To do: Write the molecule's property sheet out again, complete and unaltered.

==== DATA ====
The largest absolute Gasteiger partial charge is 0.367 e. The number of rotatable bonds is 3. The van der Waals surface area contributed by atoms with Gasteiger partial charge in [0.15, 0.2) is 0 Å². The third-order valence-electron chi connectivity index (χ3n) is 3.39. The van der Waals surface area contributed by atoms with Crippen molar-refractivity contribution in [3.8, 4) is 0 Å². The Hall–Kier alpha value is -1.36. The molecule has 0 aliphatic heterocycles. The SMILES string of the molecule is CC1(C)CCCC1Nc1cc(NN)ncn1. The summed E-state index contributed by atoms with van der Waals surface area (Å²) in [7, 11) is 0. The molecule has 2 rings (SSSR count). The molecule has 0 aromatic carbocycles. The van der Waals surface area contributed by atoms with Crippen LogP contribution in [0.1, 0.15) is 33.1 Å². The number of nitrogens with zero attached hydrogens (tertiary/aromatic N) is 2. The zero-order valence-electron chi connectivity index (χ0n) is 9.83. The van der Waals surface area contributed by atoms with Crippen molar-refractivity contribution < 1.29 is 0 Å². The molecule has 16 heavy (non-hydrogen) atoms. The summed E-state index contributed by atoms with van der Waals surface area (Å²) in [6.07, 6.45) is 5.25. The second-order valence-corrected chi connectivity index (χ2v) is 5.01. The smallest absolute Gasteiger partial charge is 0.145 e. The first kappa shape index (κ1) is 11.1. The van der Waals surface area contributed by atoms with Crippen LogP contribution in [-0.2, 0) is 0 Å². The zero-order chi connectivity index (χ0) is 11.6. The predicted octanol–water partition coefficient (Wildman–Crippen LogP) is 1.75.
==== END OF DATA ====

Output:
The largest absolute Gasteiger partial charge is 0.367 e. The number of rotatable bonds is 3. The van der Waals surface area contributed by atoms with Gasteiger partial charge in [0.15, 0.2) is 0 Å². The third-order valence-electron chi connectivity index (χ3n) is 3.39. The van der Waals surface area contributed by atoms with Crippen molar-refractivity contribution in [3.8, 4) is 0 Å². The Hall–Kier alpha value is -1.36. The molecule has 0 aliphatic heterocycles. The SMILES string of the molecule is CC1(C)CCCC1Nc1cc(NN)ncn1. The summed E-state index contributed by atoms with van der Waals surface area (Å²) in [7, 11) is 0. The molecule has 2 rings (SSSR count). The molecule has 0 aromatic carbocycles. The van der Waals surface area contributed by atoms with Crippen LogP contribution in [0.1, 0.15) is 33.1 Å². The number of nitrogens with zero attached hydrogens (tertiary/aromatic N) is 2. The zero-order valence-electron chi connectivity index (χ0n) is 9.83. The van der Waals surface area contributed by atoms with Crippen molar-refractivity contribution < 1.29 is 0 Å². The molecule has 16 heavy (non-hydrogen) atoms. The summed E-state index contributed by atoms with van der Waals surface area (Å²) in [6.07, 6.45) is 5.25. The second-order valence-corrected chi connectivity index (χ2v) is 5.01. The smallest absolute Gasteiger partial charge is 0.145 e. The first kappa shape index (κ1) is 11.1. The van der Waals surface area contributed by atoms with Crippen LogP contribution in [-0.2, 0) is 0 Å². The zero-order chi connectivity index (χ0) is 11.6. The predicted octanol–water partition coefficient (Wildman–Crippen LogP) is 1.75.